• Vol. 44 No. 10, 434–439
  • 15 October 2015

Singapore Cancer Network (SCAN) Guidelines for the Systemic Therapy of Endometrial (Uterine) Cancer



Introduction: The SCAN gynaecological cancers systemic therapy workgroup aimed to develop Singapore Cancer Network (SCAN) clinical practice guidelines for the systemic therapy of endometrial (uterine) cancer.

Materials and Methods: The workgroup utilised a modified ADAPTE process to calibrate high quality international evidence-based clinical practice guidelines to our local setting.

Results: Three international guidelines were evaluated—those developed by the National Cancer Comprehensive Network (2015), the European Society of Medical Oncology (2013) and the Cancer Council Australia (2011). Recommendations on the role of chemotherapy following surgery in women diagnosed with endometrial cancer, the chemotherapeutic options for women with advanced or recurrent endometrial cancers and the role of chemotherapy in women with uterine papillary serous carcinoma or clear cell carcinoma were developed.

Conclusion: These adapted guidelines form the SCAN Guidelines 2015 for the systemic therapy of endometrial (uterine) cancer.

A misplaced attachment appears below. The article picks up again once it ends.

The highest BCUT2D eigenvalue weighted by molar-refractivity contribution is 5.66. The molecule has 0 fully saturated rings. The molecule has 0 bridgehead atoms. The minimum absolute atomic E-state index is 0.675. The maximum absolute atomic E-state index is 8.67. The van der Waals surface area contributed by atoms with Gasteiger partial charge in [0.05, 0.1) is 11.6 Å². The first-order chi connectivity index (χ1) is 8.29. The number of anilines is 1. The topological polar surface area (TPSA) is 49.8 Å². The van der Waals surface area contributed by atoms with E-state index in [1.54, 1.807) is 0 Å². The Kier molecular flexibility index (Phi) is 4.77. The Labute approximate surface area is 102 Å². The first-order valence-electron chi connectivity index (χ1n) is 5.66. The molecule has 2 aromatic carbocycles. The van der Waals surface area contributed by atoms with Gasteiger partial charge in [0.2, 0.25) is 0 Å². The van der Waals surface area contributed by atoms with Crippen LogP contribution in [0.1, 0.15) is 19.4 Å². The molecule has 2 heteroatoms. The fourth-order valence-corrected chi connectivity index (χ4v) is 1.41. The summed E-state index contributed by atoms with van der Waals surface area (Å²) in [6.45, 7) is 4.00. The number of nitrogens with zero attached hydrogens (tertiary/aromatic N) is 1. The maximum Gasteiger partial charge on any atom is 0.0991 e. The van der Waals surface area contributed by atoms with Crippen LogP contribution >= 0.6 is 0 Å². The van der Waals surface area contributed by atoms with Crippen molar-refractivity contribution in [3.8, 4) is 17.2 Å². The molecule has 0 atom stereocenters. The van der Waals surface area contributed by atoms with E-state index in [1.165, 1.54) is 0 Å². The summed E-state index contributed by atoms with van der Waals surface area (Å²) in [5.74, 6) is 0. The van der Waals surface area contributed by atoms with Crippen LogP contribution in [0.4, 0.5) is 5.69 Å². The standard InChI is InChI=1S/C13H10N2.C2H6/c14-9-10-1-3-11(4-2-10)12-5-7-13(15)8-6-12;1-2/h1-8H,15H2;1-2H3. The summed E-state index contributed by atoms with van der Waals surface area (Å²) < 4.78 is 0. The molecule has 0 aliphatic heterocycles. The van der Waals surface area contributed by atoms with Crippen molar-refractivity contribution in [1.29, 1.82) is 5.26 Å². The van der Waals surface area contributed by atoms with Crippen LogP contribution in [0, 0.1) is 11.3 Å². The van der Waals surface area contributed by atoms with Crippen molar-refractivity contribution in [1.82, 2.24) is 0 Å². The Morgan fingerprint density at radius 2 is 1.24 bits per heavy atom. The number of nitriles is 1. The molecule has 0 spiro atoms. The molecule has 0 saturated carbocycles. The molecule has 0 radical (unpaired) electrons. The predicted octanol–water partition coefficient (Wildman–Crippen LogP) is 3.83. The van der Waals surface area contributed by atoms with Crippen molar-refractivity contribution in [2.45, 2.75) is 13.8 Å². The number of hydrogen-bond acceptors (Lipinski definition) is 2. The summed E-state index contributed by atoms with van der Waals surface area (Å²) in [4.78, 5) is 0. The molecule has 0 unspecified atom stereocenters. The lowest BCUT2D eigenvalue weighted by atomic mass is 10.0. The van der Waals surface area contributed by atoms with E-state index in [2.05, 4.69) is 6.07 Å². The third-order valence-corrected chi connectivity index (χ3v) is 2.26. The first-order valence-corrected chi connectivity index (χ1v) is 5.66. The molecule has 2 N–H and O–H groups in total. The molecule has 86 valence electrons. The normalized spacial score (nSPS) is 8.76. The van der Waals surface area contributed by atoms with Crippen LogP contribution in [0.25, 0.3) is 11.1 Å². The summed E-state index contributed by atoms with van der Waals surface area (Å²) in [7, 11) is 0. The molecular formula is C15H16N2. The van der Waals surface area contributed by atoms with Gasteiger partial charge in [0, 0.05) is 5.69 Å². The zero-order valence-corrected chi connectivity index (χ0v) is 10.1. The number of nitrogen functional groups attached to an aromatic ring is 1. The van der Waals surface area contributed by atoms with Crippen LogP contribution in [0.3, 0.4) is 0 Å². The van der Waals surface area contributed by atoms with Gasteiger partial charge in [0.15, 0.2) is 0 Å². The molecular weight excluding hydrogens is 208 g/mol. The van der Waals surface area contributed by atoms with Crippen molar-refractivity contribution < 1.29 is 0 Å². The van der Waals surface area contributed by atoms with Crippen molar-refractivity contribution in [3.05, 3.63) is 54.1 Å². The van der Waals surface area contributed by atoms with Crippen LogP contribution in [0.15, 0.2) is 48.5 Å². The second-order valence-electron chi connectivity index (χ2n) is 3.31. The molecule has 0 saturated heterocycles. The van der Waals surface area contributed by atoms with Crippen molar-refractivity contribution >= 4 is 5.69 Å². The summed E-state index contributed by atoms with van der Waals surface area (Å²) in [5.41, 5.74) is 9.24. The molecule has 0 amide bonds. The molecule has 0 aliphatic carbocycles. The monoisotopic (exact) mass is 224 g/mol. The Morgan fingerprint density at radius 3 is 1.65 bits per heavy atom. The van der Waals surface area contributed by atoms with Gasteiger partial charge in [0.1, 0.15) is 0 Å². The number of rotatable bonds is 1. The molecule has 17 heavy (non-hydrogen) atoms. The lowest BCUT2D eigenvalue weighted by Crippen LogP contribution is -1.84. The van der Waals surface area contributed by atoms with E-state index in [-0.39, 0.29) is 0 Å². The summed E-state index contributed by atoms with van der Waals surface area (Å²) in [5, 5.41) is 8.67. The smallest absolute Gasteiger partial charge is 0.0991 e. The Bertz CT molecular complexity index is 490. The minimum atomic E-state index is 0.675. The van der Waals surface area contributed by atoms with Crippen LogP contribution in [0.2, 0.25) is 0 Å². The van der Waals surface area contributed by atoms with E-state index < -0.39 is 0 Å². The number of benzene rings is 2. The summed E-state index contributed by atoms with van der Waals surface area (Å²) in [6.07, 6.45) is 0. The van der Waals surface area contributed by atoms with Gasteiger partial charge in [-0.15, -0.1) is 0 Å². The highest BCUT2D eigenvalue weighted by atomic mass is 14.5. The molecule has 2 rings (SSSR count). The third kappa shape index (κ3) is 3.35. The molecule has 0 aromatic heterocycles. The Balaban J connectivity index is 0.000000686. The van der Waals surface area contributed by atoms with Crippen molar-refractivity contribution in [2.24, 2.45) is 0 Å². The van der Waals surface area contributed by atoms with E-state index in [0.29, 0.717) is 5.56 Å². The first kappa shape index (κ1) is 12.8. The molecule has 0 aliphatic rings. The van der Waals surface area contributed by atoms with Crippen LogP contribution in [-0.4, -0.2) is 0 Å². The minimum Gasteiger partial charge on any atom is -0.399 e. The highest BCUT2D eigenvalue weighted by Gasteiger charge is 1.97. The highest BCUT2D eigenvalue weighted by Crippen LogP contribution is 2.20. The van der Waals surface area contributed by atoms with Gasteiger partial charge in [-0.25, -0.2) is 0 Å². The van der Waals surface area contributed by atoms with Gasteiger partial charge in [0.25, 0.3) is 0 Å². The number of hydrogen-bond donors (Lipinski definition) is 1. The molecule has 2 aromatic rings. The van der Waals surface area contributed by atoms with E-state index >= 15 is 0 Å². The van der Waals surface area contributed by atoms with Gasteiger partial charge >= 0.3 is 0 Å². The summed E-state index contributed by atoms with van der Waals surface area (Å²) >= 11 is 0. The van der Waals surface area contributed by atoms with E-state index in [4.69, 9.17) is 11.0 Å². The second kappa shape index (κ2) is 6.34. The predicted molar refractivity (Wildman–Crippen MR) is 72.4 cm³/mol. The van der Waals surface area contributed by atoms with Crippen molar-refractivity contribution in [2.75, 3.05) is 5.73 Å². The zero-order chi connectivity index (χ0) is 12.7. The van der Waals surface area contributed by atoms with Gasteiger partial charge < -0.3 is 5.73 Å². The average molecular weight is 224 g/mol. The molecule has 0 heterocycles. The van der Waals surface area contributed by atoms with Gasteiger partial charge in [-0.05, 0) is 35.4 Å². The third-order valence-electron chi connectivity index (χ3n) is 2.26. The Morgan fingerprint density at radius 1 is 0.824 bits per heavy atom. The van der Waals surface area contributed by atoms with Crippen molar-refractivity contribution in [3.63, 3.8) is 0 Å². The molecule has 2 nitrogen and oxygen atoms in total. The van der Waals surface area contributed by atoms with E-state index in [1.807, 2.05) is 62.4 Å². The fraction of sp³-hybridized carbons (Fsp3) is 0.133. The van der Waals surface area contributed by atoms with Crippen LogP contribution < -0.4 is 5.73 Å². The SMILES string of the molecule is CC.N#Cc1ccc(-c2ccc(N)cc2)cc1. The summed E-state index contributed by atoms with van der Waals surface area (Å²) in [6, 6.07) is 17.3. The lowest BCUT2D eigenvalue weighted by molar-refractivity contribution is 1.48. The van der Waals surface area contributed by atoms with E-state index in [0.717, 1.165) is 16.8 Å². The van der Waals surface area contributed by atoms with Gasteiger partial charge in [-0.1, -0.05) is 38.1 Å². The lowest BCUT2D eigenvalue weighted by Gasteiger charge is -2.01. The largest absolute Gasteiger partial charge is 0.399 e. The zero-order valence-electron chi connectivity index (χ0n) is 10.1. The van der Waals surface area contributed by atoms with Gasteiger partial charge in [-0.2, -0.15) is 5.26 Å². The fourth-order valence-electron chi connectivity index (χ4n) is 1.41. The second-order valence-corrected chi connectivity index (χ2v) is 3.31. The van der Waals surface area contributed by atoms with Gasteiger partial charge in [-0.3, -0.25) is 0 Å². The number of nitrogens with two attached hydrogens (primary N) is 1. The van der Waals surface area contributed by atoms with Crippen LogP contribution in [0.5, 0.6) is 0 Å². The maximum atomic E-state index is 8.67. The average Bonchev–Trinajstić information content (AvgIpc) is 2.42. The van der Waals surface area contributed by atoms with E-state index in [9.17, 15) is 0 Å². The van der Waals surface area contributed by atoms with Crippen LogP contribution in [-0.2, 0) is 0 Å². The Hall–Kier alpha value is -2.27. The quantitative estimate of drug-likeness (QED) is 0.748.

Endometrial (uterine) cancer is the fourth most common cancer in women in Singapore and the most common cancer of the female genital tract. It accounts for 6.2% of all cancers in women. The age standardised incidence rate for endometrial cancer has increased significantly over the last 40 years from 4.1 per 100,000 in 1973 to 1977 to 13.1 per 100,000 in 2008 to 2012. Amongst the ethnic groups, the age standardised incidence rate was highest among the Indians. The Singapore cancer registry estimates there will be 350 new cases this year. Endometrial cancer which is usually diagnosed in early stage has a high curative rate. Despite the rising incidence, endometrial cancer is associated with a lower mortality, and is the eleventh most common cause of cancer death in females in Singapore. There were 203 deaths from endometrial cancer for the period 2008 to 2012. The majority of cases diagnosed are in women under the age of 50 years. The peak age at diagnosis is 50 to 59 years of age. The majority of cases are stage I cancers.

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